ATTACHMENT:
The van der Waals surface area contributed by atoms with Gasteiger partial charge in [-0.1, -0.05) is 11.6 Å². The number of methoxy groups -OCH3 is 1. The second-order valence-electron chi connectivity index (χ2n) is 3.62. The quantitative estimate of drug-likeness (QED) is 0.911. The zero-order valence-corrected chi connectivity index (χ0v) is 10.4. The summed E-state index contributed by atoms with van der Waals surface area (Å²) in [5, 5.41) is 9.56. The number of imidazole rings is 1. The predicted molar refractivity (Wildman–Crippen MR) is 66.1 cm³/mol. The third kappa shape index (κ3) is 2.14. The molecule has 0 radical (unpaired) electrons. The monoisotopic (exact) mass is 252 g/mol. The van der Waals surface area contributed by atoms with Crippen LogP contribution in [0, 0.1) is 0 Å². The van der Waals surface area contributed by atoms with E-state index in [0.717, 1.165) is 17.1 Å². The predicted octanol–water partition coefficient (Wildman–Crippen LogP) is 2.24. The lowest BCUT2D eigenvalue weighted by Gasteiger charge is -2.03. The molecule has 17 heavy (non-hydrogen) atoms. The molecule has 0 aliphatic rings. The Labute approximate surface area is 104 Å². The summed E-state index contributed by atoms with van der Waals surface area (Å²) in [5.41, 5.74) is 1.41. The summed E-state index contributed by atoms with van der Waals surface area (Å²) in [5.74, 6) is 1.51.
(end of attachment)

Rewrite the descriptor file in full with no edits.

The van der Waals surface area contributed by atoms with Gasteiger partial charge in [-0.1, -0.05) is 11.6 Å². The number of methoxy groups -OCH3 is 1. The second-order valence-electron chi connectivity index (χ2n) is 3.62. The quantitative estimate of drug-likeness (QED) is 0.911. The zero-order valence-corrected chi connectivity index (χ0v) is 10.4. The summed E-state index contributed by atoms with van der Waals surface area (Å²) in [5, 5.41) is 9.56. The number of imidazole rings is 1. The predicted molar refractivity (Wildman–Crippen MR) is 66.1 cm³/mol. The third kappa shape index (κ3) is 2.14. The molecule has 0 radical (unpaired) electrons. The monoisotopic (exact) mass is 252 g/mol. The van der Waals surface area contributed by atoms with Crippen LogP contribution in [0, 0.1) is 0 Å². The van der Waals surface area contributed by atoms with E-state index in [0.717, 1.165) is 17.1 Å². The predicted octanol–water partition coefficient (Wildman–Crippen LogP) is 2.24. The lowest BCUT2D eigenvalue weighted by Gasteiger charge is -2.03. The molecule has 17 heavy (non-hydrogen) atoms. The molecule has 0 aliphatic rings. The Labute approximate surface area is 104 Å². The summed E-state index contributed by atoms with van der Waals surface area (Å²) in [5.41, 5.74) is 1.41. The summed E-state index contributed by atoms with van der Waals surface area (Å²) in [5.74, 6) is 1.51.